A B C D E F G H I J K L M N O P Q R S T U V W X Z

D.P.: Director of Photography, also known as Cinematographer.
Dailies: Screening of footage before it is edited (also, see Rushes).
Dark Theatre: A day or night when there is no performance.
DAT: Sound recording term: digital audio tape. A very high quality audio recording method in which sound is digitally recorded on tape (often video S-VHS tapes are used).
Day Player: An actor hired to play a certain role for one day only, rather than a longer term contract.
Daytime Drama: A daily daytime dramatic television show with an ongoing theme, commonly referred to as Soap Operas because of the soap companies that originally sponsored them in the early days of television.
DBO: Lighting term. Dead blackout: a sudden, instantaneous switching off of all lights.
Dealer Commercial: A national commercial produced and paid for by a national advertiser and then turned over to local dealers to book air time, usually with the dealer's tag added on.
Deck: The stage level, derived from ship terminology.
Deep Focus (depth photography): - Keeping images close by and far away in sharp focus simultaneously.
Demo Tape: An audio or video tape that agents use for audition purposes.
Depth of Field: The area within which objects are in focus; a large depth of field allows a great range of objects to be in focus simultaneously, while a shallow depth of field offers a very limited area in focus. Depth of field normally depends on how far "open" a lens is (a lens works much like an eye, with the pupil opening or contracting to control light). An "open" lens (for example, f 1.4) creates a shallow depth of field while a "stopped down" (contracted) lens (for example f 16) creates a large depth of field.
Designer: Designs all aspects of the production: set, costumes, wigs, make-up etc. Not, however, responsible for lighting design, although he will work closely with the Lighting Designer.
Desk: See "Board"
DGA: Directors Guild of America.
Dialect: A distinctly regional or cultural sound.
Dialogue: The scripted words exchanged by Performers.
Dim: To decrease the intensity of a stage light.
Dimmer: An electrical apparatus used to control the intensity of the lighting instrument to which it is circuited. Found on the lighting board.
Dips: Electrical socks set into the floor of either the stage or the wings , and, usually, covered by little trapdoors.
Director: The person responsible for coordinating and overseeing all artistic and technical aspects of a production.
Discovered: A person or object on stage when the curtain goes up.
Dissolve (lap dissolve): A method of making a transition from one shot to another by briefly superimposing one image upon another and then allowing the first image to disappear. A dissolve is a stronger form of transition than a cut and indicates a distinct separation in action. Dolly A platform on wheels serving as a camera mount capable-of movement in any direction.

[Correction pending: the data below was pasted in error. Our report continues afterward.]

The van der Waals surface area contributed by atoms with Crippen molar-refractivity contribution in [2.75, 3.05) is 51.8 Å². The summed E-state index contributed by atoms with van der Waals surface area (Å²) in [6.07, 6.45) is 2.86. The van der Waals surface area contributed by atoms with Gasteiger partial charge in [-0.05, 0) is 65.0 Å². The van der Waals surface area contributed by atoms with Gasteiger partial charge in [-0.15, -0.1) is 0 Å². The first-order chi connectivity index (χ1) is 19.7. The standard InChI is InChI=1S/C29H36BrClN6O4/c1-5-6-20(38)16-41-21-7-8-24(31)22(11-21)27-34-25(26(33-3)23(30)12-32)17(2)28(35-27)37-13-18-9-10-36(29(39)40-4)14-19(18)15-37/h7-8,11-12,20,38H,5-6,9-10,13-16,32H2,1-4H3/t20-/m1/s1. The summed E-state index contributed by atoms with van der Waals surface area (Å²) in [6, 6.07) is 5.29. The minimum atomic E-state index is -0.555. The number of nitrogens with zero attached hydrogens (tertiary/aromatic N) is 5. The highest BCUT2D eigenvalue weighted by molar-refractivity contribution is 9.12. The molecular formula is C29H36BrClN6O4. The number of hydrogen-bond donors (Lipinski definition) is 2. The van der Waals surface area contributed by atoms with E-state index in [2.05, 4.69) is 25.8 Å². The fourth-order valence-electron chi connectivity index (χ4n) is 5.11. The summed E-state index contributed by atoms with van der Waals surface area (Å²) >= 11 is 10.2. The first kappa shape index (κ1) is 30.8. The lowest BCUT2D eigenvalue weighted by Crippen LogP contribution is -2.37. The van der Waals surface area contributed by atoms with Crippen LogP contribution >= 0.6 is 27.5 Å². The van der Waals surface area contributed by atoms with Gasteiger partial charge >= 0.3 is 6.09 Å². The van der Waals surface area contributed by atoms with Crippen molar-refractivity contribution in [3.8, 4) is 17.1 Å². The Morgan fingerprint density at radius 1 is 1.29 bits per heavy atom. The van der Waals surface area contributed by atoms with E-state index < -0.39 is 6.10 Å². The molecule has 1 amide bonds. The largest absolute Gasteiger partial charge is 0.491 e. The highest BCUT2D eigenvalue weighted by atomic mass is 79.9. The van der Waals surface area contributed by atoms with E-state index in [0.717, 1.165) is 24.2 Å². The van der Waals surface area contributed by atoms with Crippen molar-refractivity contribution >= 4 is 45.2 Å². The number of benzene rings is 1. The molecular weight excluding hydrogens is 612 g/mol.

Dolly Shot: A moving shot taken from a dolly. A Dolly-In moves the camera toward the subject, while a Dolly-Out moves the camera away from the subject. A dolly shot creates a sense of movement through space by capturing changes in perspective.
Double Exposure (superimposition): Two distinct images appearing simultaneously with one superimposed upon the other.
Double: A performer who appears in place of another performer (i.e. in a stunt).
Doubling: One actor taking more than one part in a play.
Downstage: Towards the audience.
Dress Parade: A designated time when the costumes are worn by the actors under stage lights in order for the director and costume designer to make any necessary changes or improvements to the costumes.
Dresser: Crew person assigned to help with quick changes and general maintenance of costumes throughout the run of the show.
Dressing A Set: The decoration of the set with items that are principally for aesthetic purposes only such as curtains, furniture, props, etc.
Drop-Pickup: A contractual situation where a performer is laid off and rehired on the same production.
Dry Tech: A technical rehearsal without actors.
Dry: Verb: an actor who forgets his words is said to "dry". Can also be used as a noun.
DSL: Down stage left: towards the front of the stage on the left-hand side as you look at the audience.
DSR: Down stage right.
Dubbing (lip sync): The process of matching voice with the lip movements of an actor on the screen; dubbing also refers to any aspect of adding or combining sounds to create a film's final soundtrack.
Dupe: A duplicate copy of a film or tape; also, a dub.
Dutchman: Thin strips of cloth used to mask cracks between flats. (Sometimes wide masking tape is used).

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